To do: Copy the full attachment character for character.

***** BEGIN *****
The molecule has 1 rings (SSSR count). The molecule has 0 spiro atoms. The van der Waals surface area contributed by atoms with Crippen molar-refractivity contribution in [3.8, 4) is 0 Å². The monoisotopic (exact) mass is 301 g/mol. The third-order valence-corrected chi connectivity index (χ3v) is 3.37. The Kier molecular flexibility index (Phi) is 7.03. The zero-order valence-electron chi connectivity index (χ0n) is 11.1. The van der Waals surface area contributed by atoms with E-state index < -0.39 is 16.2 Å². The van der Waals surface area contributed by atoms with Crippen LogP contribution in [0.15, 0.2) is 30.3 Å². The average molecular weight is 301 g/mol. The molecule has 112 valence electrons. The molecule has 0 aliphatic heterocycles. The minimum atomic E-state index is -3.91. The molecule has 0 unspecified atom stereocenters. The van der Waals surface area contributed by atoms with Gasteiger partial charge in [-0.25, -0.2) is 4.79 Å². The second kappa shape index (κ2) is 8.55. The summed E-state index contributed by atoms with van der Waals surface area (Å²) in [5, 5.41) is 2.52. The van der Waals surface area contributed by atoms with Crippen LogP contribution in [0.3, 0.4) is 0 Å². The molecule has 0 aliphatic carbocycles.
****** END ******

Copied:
The molecule has 1 rings (SSSR count). The molecule has 0 spiro atoms. The van der Waals surface area contributed by atoms with Crippen molar-refractivity contribution in [3.8, 4) is 0 Å². The monoisotopic (exact) mass is 301 g/mol. The third-order valence-corrected chi connectivity index (χ3v) is 3.37. The Kier molecular flexibility index (Phi) is 7.03. The zero-order valence-electron chi connectivity index (χ0n) is 11.1. The van der Waals surface area contributed by atoms with E-state index < -0.39 is 16.2 Å². The van der Waals surface area contributed by atoms with Crippen LogP contribution in [0.15, 0.2) is 30.3 Å². The average molecular weight is 301 g/mol. The molecule has 112 valence electrons. The molecule has 0 aliphatic heterocycles. The minimum atomic E-state index is -3.91. The molecule has 0 unspecified atom stereocenters. The van der Waals surface area contributed by atoms with Gasteiger partial charge in [-0.25, -0.2) is 4.79 Å². The second kappa shape index (κ2) is 8.55. The summed E-state index contributed by atoms with van der Waals surface area (Å²) in [5, 5.41) is 2.52. The van der Waals surface area contributed by atoms with Crippen LogP contribution in [0.3, 0.4) is 0 Å². The molecule has 0 aliphatic carbocycles.